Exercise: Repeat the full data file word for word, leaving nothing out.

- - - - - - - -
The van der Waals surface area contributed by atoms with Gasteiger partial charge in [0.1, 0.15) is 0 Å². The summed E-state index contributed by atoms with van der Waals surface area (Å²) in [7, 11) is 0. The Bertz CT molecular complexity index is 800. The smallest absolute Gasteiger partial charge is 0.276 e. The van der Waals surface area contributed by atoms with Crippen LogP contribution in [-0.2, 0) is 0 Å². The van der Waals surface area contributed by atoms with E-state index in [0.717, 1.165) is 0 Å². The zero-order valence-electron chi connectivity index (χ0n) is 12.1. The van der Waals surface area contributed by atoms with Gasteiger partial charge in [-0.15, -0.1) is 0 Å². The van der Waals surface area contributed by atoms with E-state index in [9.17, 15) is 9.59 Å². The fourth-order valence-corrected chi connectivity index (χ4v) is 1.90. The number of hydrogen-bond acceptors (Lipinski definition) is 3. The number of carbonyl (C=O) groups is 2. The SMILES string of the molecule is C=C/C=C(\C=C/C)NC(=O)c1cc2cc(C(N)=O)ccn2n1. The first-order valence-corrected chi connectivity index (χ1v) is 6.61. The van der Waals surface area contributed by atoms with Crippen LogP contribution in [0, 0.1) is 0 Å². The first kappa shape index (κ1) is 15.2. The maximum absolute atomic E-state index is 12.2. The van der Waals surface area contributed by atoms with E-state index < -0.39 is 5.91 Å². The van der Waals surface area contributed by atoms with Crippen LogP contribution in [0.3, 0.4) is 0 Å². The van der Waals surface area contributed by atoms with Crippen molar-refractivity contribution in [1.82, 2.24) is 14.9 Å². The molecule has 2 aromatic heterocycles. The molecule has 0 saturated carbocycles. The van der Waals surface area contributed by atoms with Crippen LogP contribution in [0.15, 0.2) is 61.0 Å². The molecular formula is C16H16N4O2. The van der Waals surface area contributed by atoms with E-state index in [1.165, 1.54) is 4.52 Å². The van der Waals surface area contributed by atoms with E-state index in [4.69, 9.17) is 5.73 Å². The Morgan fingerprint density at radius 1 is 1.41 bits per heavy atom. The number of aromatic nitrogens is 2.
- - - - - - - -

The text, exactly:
The van der Waals surface area contributed by atoms with Gasteiger partial charge in [0.1, 0.15) is 0 Å². The summed E-state index contributed by atoms with van der Waals surface area (Å²) in [7, 11) is 0. The Bertz CT molecular complexity index is 800. The smallest absolute Gasteiger partial charge is 0.276 e. The van der Waals surface area contributed by atoms with Crippen LogP contribution in [-0.2, 0) is 0 Å². The van der Waals surface area contributed by atoms with E-state index in [0.717, 1.165) is 0 Å². The zero-order valence-electron chi connectivity index (χ0n) is 12.1. The van der Waals surface area contributed by atoms with Gasteiger partial charge in [-0.15, -0.1) is 0 Å². The van der Waals surface area contributed by atoms with E-state index in [9.17, 15) is 9.59 Å². The fourth-order valence-corrected chi connectivity index (χ4v) is 1.90. The number of hydrogen-bond acceptors (Lipinski definition) is 3. The number of carbonyl (C=O) groups is 2. The SMILES string of the molecule is C=C/C=C(\C=C/C)NC(=O)c1cc2cc(C(N)=O)ccn2n1. The first-order valence-corrected chi connectivity index (χ1v) is 6.61. The van der Waals surface area contributed by atoms with Crippen LogP contribution in [0, 0.1) is 0 Å². The first kappa shape index (κ1) is 15.2. The maximum absolute atomic E-state index is 12.2. The van der Waals surface area contributed by atoms with E-state index < -0.39 is 5.91 Å². The van der Waals surface area contributed by atoms with Crippen LogP contribution in [0.3, 0.4) is 0 Å². The van der Waals surface area contributed by atoms with Crippen molar-refractivity contribution in [1.82, 2.24) is 14.9 Å². The molecule has 2 aromatic heterocycles. The molecule has 0 saturated carbocycles. The van der Waals surface area contributed by atoms with Crippen LogP contribution in [0.15, 0.2) is 61.0 Å². The molecular formula is C16H16N4O2. The van der Waals surface area contributed by atoms with E-state index in [1.165, 1.54) is 4.52 Å². The van der Waals surface area contributed by atoms with E-state index in [4.69, 9.17) is 5.73 Å². The Morgan fingerprint density at radius 1 is 1.41 bits per heavy atom. The number of aromatic nitrogens is 2.